Hurricane Isaac is drenching the Gulf Coast, making landfall on the seventh anniversary of Hurricane Katrina.
Isaac is not as destructive, but it’s dumping torrents of rain on the seaport city, turning streets into streams and knocking out power to more than 600,000 people. But the revamped levee system is holding.
The devastating flooding caused by numerous levee breaches and pump failures when Katrina assaulted New Orleans has not happened this time. What the city has now is a flood-control system that should have been in place years before.
Today’s system is working, holding back the water in a wide area that is basically a flood plain.
What the levees can’t hold back are gasoline prices.
AAA Carolinas reported Hurricane Isaac has caused the sharpest overnight spike in gas prices in the Carolinas since Hurricane Katrina.
According to AAA, via The Associated Press, South Carolina prices jumped almost 8 cents a gallon to nearly $3.58 on Wednesday. In the Upstate, which typically has the lowest gas prices, the increase was almost 11 cents.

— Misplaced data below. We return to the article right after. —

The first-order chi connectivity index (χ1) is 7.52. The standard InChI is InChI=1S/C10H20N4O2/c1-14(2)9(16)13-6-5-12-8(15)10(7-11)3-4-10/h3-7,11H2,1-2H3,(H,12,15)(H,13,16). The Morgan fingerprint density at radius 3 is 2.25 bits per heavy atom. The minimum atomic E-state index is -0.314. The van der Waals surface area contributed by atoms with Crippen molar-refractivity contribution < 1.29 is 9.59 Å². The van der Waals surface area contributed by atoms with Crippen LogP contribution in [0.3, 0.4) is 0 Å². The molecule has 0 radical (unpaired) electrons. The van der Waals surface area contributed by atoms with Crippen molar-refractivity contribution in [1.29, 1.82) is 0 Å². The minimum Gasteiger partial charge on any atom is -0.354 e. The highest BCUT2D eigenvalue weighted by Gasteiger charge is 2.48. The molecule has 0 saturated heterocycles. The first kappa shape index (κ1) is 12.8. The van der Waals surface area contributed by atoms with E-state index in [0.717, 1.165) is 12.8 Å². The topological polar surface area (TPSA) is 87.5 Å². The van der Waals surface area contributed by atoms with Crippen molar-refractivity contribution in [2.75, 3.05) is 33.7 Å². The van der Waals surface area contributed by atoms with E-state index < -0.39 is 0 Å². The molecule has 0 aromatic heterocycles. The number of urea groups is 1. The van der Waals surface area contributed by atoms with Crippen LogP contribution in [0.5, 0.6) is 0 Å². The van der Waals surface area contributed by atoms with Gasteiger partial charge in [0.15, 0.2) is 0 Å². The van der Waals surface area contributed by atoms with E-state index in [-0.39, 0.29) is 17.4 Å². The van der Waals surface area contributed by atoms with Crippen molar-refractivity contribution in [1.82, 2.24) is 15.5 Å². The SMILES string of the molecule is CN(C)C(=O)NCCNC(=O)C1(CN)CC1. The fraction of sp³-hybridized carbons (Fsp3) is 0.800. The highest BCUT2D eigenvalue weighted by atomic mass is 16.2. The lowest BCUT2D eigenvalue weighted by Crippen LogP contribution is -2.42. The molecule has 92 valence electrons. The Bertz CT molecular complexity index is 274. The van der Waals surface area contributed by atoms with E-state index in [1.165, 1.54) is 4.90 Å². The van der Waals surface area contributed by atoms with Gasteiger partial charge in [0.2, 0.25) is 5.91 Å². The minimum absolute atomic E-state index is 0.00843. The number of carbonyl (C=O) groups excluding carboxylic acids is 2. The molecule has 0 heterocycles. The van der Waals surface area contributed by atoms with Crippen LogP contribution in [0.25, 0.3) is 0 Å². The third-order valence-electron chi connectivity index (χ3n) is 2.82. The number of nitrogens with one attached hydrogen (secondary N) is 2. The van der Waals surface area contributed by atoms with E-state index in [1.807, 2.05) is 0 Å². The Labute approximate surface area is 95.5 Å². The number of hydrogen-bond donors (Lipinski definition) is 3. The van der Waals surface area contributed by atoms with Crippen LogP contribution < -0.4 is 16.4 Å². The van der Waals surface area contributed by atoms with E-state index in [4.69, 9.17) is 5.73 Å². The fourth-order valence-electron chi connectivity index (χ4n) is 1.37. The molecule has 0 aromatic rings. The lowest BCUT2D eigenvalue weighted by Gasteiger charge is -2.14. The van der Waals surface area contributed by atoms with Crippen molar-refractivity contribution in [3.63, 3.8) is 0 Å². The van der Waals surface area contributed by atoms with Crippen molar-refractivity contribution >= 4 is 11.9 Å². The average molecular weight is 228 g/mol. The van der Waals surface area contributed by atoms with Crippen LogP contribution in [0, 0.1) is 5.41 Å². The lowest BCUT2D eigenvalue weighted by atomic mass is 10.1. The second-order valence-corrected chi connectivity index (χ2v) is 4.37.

Gas was up more than 5 cents a gallon in North Carolina with the average price $3.73. Prices in the Asheville area were up more than 6 cents.
AAA says prices will increase as long as the storm disrupts Gulf of Mexico oil operations. Drilling platforms were shut down and evacuated as Isaac approached.
The sharpest single overnight gas price increase in the region was during Katrina in 2005 when prices jumped almost 16 cents a gallon in South Carolina and almost 12 cents in North Carolina.
The crude oil from the drilling platforms takes months to go through the refining process and actually reach the gas pumps. Petroleum futures are the subject of daily speculation, but the gasoline supply the public is buying today is not affected by Hurricane Isaac.
However, prices change quickly and oil companies (not the people who operate the service stations and convenience stores) can hedge their bets on the fly against the possibility of a slowdown in future crude oil supplies. If there is a lag in production, and supplies are not where Big Oil thought they would be — no matter how temporary the interruption — the public may well see another adjustment at the pump.
Whether this is fair or gouging is up to the consumers. We hope Hurricane Isaac will not lead to price hikes on other products made with oil, such as plastics.
— The Hickory